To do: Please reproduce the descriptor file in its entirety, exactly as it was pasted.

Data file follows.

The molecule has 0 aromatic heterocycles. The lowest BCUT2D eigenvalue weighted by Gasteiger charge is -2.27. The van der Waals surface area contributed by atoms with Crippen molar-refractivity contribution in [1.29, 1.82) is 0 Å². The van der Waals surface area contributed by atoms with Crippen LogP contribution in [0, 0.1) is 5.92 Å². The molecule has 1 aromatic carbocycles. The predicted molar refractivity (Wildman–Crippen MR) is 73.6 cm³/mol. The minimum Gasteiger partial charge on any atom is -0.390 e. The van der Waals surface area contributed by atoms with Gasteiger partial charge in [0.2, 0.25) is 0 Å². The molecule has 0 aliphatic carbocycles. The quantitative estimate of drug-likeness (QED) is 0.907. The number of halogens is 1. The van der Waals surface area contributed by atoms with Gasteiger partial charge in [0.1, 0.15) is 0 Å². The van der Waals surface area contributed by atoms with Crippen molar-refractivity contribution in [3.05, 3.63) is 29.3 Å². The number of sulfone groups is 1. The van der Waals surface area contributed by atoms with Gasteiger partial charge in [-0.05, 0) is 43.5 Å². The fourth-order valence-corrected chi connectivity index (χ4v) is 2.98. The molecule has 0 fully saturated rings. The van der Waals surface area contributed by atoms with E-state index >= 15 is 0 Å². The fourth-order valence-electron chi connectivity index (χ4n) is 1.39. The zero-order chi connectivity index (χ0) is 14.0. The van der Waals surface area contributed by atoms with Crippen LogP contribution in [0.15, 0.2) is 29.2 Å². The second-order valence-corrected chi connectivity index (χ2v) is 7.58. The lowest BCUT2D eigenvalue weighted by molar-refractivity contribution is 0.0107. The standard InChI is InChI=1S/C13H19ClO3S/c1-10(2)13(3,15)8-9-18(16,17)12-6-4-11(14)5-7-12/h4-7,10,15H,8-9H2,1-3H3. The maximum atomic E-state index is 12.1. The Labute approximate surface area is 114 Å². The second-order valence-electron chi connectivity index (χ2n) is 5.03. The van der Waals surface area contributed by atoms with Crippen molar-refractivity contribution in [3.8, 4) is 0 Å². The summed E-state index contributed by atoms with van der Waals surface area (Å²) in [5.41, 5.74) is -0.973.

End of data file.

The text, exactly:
The molecule has 0 aromatic heterocycles. The lowest BCUT2D eigenvalue weighted by Gasteiger charge is -2.27. The van der Waals surface area contributed by atoms with Crippen molar-refractivity contribution in [1.29, 1.82) is 0 Å². The van der Waals surface area contributed by atoms with Crippen LogP contribution in [0, 0.1) is 5.92 Å². The molecule has 1 aromatic carbocycles. The predicted molar refractivity (Wildman–Crippen MR) is 73.6 cm³/mol. The minimum Gasteiger partial charge on any atom is -0.390 e. The van der Waals surface area contributed by atoms with Gasteiger partial charge in [0.2, 0.25) is 0 Å². The molecule has 0 aliphatic carbocycles. The quantitative estimate of drug-likeness (QED) is 0.907. The number of halogens is 1. The van der Waals surface area contributed by atoms with Gasteiger partial charge in [0.1, 0.15) is 0 Å². The van der Waals surface area contributed by atoms with Crippen molar-refractivity contribution in [3.05, 3.63) is 29.3 Å². The number of sulfone groups is 1. The van der Waals surface area contributed by atoms with Gasteiger partial charge in [-0.05, 0) is 43.5 Å². The fourth-order valence-corrected chi connectivity index (χ4v) is 2.98. The molecule has 0 fully saturated rings. The van der Waals surface area contributed by atoms with E-state index >= 15 is 0 Å². The fourth-order valence-electron chi connectivity index (χ4n) is 1.39. The zero-order chi connectivity index (χ0) is 14.0. The van der Waals surface area contributed by atoms with Crippen LogP contribution in [0.15, 0.2) is 29.2 Å². The second-order valence-corrected chi connectivity index (χ2v) is 7.58. The lowest BCUT2D eigenvalue weighted by molar-refractivity contribution is 0.0107. The standard InChI is InChI=1S/C13H19ClO3S/c1-10(2)13(3,15)8-9-18(16,17)12-6-4-11(14)5-7-12/h4-7,10,15H,8-9H2,1-3H3. The maximum atomic E-state index is 12.1. The Labute approximate surface area is 114 Å². The second-order valence-electron chi connectivity index (χ2n) is 5.03. The van der Waals surface area contributed by atoms with Crippen molar-refractivity contribution in [3.8, 4) is 0 Å². The summed E-state index contributed by atoms with van der Waals surface area (Å²) in [5.41, 5.74) is -0.973.